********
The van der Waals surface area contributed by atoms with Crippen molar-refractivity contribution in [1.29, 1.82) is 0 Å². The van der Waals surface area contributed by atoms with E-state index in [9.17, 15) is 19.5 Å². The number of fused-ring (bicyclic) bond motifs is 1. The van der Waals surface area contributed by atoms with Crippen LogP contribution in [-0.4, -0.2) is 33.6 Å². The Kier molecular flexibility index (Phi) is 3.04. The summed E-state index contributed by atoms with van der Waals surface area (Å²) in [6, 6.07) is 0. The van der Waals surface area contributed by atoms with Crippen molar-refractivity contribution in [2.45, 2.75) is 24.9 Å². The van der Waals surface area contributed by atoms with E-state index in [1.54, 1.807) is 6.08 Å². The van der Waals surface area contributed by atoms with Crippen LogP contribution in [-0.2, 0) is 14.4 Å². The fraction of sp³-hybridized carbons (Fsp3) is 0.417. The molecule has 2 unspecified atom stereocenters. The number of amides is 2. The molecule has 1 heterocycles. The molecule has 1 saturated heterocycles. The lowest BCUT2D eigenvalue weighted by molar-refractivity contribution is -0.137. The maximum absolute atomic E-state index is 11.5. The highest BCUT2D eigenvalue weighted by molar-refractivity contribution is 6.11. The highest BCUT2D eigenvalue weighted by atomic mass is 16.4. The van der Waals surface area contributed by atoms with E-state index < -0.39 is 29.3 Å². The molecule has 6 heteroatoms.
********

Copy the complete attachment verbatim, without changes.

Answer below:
The van der Waals surface area contributed by atoms with Crippen molar-refractivity contribution in [1.29, 1.82) is 0 Å². The van der Waals surface area contributed by atoms with E-state index in [9.17, 15) is 19.5 Å². The number of fused-ring (bicyclic) bond motifs is 1. The van der Waals surface area contributed by atoms with Crippen LogP contribution in [-0.4, -0.2) is 33.6 Å². The Kier molecular flexibility index (Phi) is 3.04. The summed E-state index contributed by atoms with van der Waals surface area (Å²) in [6, 6.07) is 0. The van der Waals surface area contributed by atoms with Crippen molar-refractivity contribution in [2.45, 2.75) is 24.9 Å². The van der Waals surface area contributed by atoms with E-state index in [1.54, 1.807) is 6.08 Å². The van der Waals surface area contributed by atoms with Crippen LogP contribution in [-0.2, 0) is 14.4 Å². The fraction of sp³-hybridized carbons (Fsp3) is 0.417. The molecule has 2 unspecified atom stereocenters. The number of amides is 2. The molecule has 1 heterocycles. The molecule has 1 saturated heterocycles. The lowest BCUT2D eigenvalue weighted by molar-refractivity contribution is -0.137. The maximum absolute atomic E-state index is 11.5. The highest BCUT2D eigenvalue weighted by molar-refractivity contribution is 6.11. The highest BCUT2D eigenvalue weighted by atomic mass is 16.4. The van der Waals surface area contributed by atoms with E-state index < -0.39 is 29.3 Å². The molecule has 6 heteroatoms.